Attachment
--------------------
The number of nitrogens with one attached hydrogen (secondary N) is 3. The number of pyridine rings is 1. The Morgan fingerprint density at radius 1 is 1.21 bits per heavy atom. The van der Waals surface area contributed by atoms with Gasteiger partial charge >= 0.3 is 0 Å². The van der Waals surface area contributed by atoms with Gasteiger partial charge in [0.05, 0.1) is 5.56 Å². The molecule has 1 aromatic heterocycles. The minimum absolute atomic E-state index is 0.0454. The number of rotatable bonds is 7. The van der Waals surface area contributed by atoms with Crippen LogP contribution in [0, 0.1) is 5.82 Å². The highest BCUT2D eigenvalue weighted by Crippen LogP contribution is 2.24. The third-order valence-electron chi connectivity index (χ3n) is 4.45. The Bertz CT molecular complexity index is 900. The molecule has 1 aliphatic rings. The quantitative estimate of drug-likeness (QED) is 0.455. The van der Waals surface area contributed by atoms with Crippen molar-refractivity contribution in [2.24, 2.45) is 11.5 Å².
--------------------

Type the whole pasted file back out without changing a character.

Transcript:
The number of nitrogens with one attached hydrogen (secondary N) is 3. The number of pyridine rings is 1. The Morgan fingerprint density at radius 1 is 1.21 bits per heavy atom. The van der Waals surface area contributed by atoms with Gasteiger partial charge >= 0.3 is 0 Å². The van der Waals surface area contributed by atoms with Gasteiger partial charge in [0.05, 0.1) is 5.56 Å². The molecule has 1 aromatic heterocycles. The minimum absolute atomic E-state index is 0.0454. The number of rotatable bonds is 7. The van der Waals surface area contributed by atoms with Crippen LogP contribution in [0, 0.1) is 5.82 Å². The highest BCUT2D eigenvalue weighted by Crippen LogP contribution is 2.24. The third-order valence-electron chi connectivity index (χ3n) is 4.45. The Bertz CT molecular complexity index is 900. The molecule has 1 aliphatic rings. The quantitative estimate of drug-likeness (QED) is 0.455. The van der Waals surface area contributed by atoms with Crippen molar-refractivity contribution in [2.24, 2.45) is 11.5 Å².